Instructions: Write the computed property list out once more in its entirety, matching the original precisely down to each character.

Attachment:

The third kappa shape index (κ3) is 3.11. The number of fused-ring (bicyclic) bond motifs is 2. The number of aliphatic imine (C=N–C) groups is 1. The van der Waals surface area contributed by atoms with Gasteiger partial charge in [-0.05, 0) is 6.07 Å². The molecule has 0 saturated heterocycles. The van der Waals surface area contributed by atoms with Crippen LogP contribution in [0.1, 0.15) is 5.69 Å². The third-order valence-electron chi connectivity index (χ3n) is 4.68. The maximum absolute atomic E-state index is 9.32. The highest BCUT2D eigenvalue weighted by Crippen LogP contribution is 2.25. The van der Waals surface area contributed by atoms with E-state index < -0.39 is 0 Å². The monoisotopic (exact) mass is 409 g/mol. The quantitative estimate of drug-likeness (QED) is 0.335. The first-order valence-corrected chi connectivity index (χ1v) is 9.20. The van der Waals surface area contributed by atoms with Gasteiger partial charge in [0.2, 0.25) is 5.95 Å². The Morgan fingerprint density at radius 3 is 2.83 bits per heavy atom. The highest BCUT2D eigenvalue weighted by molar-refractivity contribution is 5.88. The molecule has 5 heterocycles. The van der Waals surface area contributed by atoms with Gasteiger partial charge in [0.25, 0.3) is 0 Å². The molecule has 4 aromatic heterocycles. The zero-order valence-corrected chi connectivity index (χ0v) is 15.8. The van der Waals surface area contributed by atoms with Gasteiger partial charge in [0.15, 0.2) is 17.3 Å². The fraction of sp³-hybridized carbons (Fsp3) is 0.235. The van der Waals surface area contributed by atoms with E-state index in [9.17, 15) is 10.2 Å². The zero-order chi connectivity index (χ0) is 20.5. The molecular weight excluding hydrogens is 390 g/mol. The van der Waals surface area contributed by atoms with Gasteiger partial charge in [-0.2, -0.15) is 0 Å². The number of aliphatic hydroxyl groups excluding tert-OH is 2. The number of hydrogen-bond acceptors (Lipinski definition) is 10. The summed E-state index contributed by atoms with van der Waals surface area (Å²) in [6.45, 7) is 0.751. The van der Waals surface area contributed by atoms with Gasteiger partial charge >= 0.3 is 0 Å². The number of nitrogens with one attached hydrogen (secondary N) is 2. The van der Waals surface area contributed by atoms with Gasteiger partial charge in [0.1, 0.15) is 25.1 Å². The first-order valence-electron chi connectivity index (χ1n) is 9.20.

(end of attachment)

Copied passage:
The third kappa shape index (κ3) is 3.11. The number of fused-ring (bicyclic) bond motifs is 2. The number of aliphatic imine (C=N–C) groups is 1. The van der Waals surface area contributed by atoms with Gasteiger partial charge in [-0.05, 0) is 6.07 Å². The molecule has 0 saturated heterocycles. The van der Waals surface area contributed by atoms with Crippen LogP contribution in [0.1, 0.15) is 5.69 Å². The third-order valence-electron chi connectivity index (χ3n) is 4.68. The maximum absolute atomic E-state index is 9.32. The highest BCUT2D eigenvalue weighted by Crippen LogP contribution is 2.25. The van der Waals surface area contributed by atoms with E-state index < -0.39 is 0 Å². The monoisotopic (exact) mass is 409 g/mol. The quantitative estimate of drug-likeness (QED) is 0.335. The first-order valence-corrected chi connectivity index (χ1v) is 9.20. The van der Waals surface area contributed by atoms with Gasteiger partial charge in [0.2, 0.25) is 5.95 Å². The Morgan fingerprint density at radius 3 is 2.83 bits per heavy atom. The highest BCUT2D eigenvalue weighted by molar-refractivity contribution is 5.88. The molecule has 5 heterocycles. The van der Waals surface area contributed by atoms with Gasteiger partial charge in [0.25, 0.3) is 0 Å². The molecule has 4 aromatic heterocycles. The zero-order valence-corrected chi connectivity index (χ0v) is 15.8. The van der Waals surface area contributed by atoms with Gasteiger partial charge in [0.15, 0.2) is 17.3 Å². The fraction of sp³-hybridized carbons (Fsp3) is 0.235. The van der Waals surface area contributed by atoms with E-state index in [9.17, 15) is 10.2 Å². The zero-order chi connectivity index (χ0) is 20.5. The molecular weight excluding hydrogens is 390 g/mol. The van der Waals surface area contributed by atoms with Gasteiger partial charge in [-0.2, -0.15) is 0 Å². The number of aliphatic hydroxyl groups excluding tert-OH is 2. The number of hydrogen-bond acceptors (Lipinski definition) is 10. The summed E-state index contributed by atoms with van der Waals surface area (Å²) in [6.45, 7) is 0.751. The van der Waals surface area contributed by atoms with Gasteiger partial charge >= 0.3 is 0 Å². The number of nitrogens with one attached hydrogen (secondary N) is 2. The van der Waals surface area contributed by atoms with Gasteiger partial charge in [0.1, 0.15) is 25.1 Å². The first-order valence-electron chi connectivity index (χ1n) is 9.20.